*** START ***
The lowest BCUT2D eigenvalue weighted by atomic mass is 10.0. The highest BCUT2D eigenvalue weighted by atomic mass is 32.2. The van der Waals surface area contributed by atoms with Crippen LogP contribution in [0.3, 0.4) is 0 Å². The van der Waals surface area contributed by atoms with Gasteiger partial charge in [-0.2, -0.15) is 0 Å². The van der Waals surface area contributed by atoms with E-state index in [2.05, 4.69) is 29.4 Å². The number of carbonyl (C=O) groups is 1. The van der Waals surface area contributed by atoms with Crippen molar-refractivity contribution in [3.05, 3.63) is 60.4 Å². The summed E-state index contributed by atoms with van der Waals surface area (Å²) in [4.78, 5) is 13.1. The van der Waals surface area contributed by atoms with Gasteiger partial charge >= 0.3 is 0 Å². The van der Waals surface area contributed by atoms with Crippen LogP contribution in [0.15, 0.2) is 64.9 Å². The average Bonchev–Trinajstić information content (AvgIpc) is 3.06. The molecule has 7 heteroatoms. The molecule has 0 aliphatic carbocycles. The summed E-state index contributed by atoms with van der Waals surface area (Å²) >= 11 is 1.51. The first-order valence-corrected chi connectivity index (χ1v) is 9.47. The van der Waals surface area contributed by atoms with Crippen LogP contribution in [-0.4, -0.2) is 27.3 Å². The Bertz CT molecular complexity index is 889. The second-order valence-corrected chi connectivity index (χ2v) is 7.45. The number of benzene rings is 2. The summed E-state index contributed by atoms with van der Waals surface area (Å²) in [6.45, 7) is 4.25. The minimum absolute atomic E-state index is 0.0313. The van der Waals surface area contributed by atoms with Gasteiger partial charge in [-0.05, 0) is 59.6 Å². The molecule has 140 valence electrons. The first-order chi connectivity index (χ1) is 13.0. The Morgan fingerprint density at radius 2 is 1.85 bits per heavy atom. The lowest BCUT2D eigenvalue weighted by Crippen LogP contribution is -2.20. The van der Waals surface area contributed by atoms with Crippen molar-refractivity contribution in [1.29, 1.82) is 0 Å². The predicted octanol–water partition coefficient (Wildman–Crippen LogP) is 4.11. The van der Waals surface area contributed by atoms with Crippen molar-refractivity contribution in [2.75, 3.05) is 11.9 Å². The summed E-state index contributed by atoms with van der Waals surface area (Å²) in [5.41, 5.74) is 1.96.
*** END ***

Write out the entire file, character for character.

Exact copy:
The lowest BCUT2D eigenvalue weighted by atomic mass is 10.0. The highest BCUT2D eigenvalue weighted by atomic mass is 32.2. The van der Waals surface area contributed by atoms with Crippen LogP contribution in [0.3, 0.4) is 0 Å². The van der Waals surface area contributed by atoms with Gasteiger partial charge in [-0.2, -0.15) is 0 Å². The van der Waals surface area contributed by atoms with E-state index in [2.05, 4.69) is 29.4 Å². The number of carbonyl (C=O) groups is 1. The van der Waals surface area contributed by atoms with Crippen molar-refractivity contribution in [3.05, 3.63) is 60.4 Å². The summed E-state index contributed by atoms with van der Waals surface area (Å²) in [4.78, 5) is 13.1. The van der Waals surface area contributed by atoms with Gasteiger partial charge >= 0.3 is 0 Å². The van der Waals surface area contributed by atoms with Crippen LogP contribution in [0.15, 0.2) is 64.9 Å². The average Bonchev–Trinajstić information content (AvgIpc) is 3.06. The molecule has 7 heteroatoms. The molecule has 0 aliphatic carbocycles. The summed E-state index contributed by atoms with van der Waals surface area (Å²) >= 11 is 1.51. The first-order valence-corrected chi connectivity index (χ1v) is 9.47. The van der Waals surface area contributed by atoms with Crippen LogP contribution in [-0.4, -0.2) is 27.3 Å². The Bertz CT molecular complexity index is 889. The second-order valence-corrected chi connectivity index (χ2v) is 7.45. The number of benzene rings is 2. The summed E-state index contributed by atoms with van der Waals surface area (Å²) in [6.45, 7) is 4.25. The minimum absolute atomic E-state index is 0.0313. The van der Waals surface area contributed by atoms with Gasteiger partial charge in [-0.05, 0) is 59.6 Å². The molecule has 140 valence electrons. The first-order chi connectivity index (χ1) is 13.0. The Morgan fingerprint density at radius 2 is 1.85 bits per heavy atom. The lowest BCUT2D eigenvalue weighted by Crippen LogP contribution is -2.20. The van der Waals surface area contributed by atoms with Crippen molar-refractivity contribution in [1.29, 1.82) is 0 Å². The predicted octanol–water partition coefficient (Wildman–Crippen LogP) is 4.11. The van der Waals surface area contributed by atoms with Crippen molar-refractivity contribution in [2.75, 3.05) is 11.9 Å². The summed E-state index contributed by atoms with van der Waals surface area (Å²) in [5.41, 5.74) is 1.96.